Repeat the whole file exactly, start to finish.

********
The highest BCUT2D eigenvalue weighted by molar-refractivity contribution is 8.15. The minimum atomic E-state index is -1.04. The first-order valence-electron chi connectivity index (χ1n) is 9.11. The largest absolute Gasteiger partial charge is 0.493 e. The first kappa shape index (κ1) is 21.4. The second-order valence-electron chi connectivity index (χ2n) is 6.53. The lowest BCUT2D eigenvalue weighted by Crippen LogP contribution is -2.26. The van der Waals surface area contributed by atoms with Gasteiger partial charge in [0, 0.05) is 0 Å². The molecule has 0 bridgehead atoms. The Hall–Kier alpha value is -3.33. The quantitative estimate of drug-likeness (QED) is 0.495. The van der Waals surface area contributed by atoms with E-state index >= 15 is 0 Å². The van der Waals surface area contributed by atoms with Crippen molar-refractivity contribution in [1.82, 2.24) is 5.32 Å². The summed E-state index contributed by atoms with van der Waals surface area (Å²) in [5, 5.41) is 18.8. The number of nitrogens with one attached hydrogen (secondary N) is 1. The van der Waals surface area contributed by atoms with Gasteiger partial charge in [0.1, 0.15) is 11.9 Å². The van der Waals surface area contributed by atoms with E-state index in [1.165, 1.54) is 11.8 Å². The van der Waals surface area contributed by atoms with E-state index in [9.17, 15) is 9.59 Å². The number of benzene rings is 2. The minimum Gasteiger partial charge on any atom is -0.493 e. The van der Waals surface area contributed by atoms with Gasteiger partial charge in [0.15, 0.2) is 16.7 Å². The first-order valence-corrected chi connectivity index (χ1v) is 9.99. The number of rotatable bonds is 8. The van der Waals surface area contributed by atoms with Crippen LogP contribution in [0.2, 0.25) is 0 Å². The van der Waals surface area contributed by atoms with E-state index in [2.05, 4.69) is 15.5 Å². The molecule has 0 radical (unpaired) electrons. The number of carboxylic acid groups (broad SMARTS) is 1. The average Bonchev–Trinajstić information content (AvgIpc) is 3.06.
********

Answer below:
The highest BCUT2D eigenvalue weighted by molar-refractivity contribution is 8.15. The minimum atomic E-state index is -1.04. The first-order valence-electron chi connectivity index (χ1n) is 9.11. The largest absolute Gasteiger partial charge is 0.493 e. The first kappa shape index (κ1) is 21.4. The second-order valence-electron chi connectivity index (χ2n) is 6.53. The lowest BCUT2D eigenvalue weighted by Crippen LogP contribution is -2.26. The van der Waals surface area contributed by atoms with Gasteiger partial charge in [0, 0.05) is 0 Å². The molecule has 0 bridgehead atoms. The Hall–Kier alpha value is -3.33. The quantitative estimate of drug-likeness (QED) is 0.495. The van der Waals surface area contributed by atoms with E-state index >= 15 is 0 Å². The van der Waals surface area contributed by atoms with Crippen molar-refractivity contribution in [1.82, 2.24) is 5.32 Å². The summed E-state index contributed by atoms with van der Waals surface area (Å²) in [5, 5.41) is 18.8. The number of nitrogens with one attached hydrogen (secondary N) is 1. The van der Waals surface area contributed by atoms with Gasteiger partial charge in [0.1, 0.15) is 11.9 Å². The van der Waals surface area contributed by atoms with E-state index in [1.165, 1.54) is 11.8 Å². The van der Waals surface area contributed by atoms with E-state index in [9.17, 15) is 9.59 Å². The number of benzene rings is 2. The minimum Gasteiger partial charge on any atom is -0.493 e. The van der Waals surface area contributed by atoms with Gasteiger partial charge in [0.15, 0.2) is 16.7 Å². The first-order valence-corrected chi connectivity index (χ1v) is 9.99. The number of rotatable bonds is 8. The van der Waals surface area contributed by atoms with Crippen LogP contribution in [0.2, 0.25) is 0 Å². The van der Waals surface area contributed by atoms with E-state index in [2.05, 4.69) is 15.5 Å². The molecule has 0 radical (unpaired) electrons. The number of carboxylic acid groups (broad SMARTS) is 1. The average Bonchev–Trinajstić information content (AvgIpc) is 3.06.